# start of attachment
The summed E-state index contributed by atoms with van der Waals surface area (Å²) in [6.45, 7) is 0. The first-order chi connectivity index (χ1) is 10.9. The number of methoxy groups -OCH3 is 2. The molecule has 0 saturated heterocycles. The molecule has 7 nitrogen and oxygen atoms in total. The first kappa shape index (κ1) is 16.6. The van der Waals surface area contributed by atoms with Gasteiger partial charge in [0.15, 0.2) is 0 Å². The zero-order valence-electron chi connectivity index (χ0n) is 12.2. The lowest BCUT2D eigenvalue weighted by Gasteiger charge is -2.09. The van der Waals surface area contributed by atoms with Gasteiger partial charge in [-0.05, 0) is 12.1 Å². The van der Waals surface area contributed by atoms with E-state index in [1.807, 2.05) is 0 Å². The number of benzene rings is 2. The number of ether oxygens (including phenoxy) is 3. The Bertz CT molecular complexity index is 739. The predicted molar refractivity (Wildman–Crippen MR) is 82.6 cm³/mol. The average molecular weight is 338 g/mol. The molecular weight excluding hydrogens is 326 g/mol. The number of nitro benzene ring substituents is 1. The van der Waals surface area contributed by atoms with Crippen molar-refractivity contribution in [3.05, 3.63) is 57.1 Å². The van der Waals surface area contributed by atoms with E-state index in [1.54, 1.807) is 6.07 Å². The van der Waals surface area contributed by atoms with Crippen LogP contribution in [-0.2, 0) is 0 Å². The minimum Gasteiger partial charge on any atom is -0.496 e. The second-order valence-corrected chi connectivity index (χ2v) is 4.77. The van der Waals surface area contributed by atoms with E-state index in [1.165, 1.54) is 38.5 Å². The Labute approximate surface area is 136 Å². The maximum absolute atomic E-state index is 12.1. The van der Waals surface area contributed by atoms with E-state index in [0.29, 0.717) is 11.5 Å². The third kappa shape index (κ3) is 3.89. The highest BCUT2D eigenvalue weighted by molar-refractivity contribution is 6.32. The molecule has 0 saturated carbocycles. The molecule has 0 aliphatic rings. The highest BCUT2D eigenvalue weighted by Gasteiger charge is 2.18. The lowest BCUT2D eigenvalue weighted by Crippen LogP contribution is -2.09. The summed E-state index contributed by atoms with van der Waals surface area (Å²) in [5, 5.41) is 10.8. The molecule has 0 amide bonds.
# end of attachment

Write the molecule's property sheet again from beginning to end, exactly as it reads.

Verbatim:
The summed E-state index contributed by atoms with van der Waals surface area (Å²) in [6.45, 7) is 0. The first-order chi connectivity index (χ1) is 10.9. The number of methoxy groups -OCH3 is 2. The molecule has 0 saturated heterocycles. The molecule has 7 nitrogen and oxygen atoms in total. The first kappa shape index (κ1) is 16.6. The van der Waals surface area contributed by atoms with Gasteiger partial charge in [0.15, 0.2) is 0 Å². The zero-order valence-electron chi connectivity index (χ0n) is 12.2. The lowest BCUT2D eigenvalue weighted by Gasteiger charge is -2.09. The van der Waals surface area contributed by atoms with Gasteiger partial charge in [-0.05, 0) is 12.1 Å². The van der Waals surface area contributed by atoms with E-state index in [1.807, 2.05) is 0 Å². The number of benzene rings is 2. The number of ether oxygens (including phenoxy) is 3. The Bertz CT molecular complexity index is 739. The predicted molar refractivity (Wildman–Crippen MR) is 82.6 cm³/mol. The average molecular weight is 338 g/mol. The molecular weight excluding hydrogens is 326 g/mol. The number of nitro benzene ring substituents is 1. The van der Waals surface area contributed by atoms with Crippen molar-refractivity contribution in [3.05, 3.63) is 57.1 Å². The van der Waals surface area contributed by atoms with E-state index in [1.54, 1.807) is 6.07 Å². The van der Waals surface area contributed by atoms with Crippen LogP contribution in [-0.2, 0) is 0 Å². The minimum Gasteiger partial charge on any atom is -0.496 e. The second-order valence-corrected chi connectivity index (χ2v) is 4.77. The van der Waals surface area contributed by atoms with E-state index in [1.165, 1.54) is 38.5 Å². The Labute approximate surface area is 136 Å². The maximum absolute atomic E-state index is 12.1. The van der Waals surface area contributed by atoms with E-state index in [0.29, 0.717) is 11.5 Å². The third kappa shape index (κ3) is 3.89. The highest BCUT2D eigenvalue weighted by molar-refractivity contribution is 6.32. The molecule has 0 saturated carbocycles. The molecule has 0 aliphatic rings. The highest BCUT2D eigenvalue weighted by Gasteiger charge is 2.18. The lowest BCUT2D eigenvalue weighted by Crippen LogP contribution is -2.09. The summed E-state index contributed by atoms with van der Waals surface area (Å²) in [5, 5.41) is 10.8. The molecule has 0 amide bonds.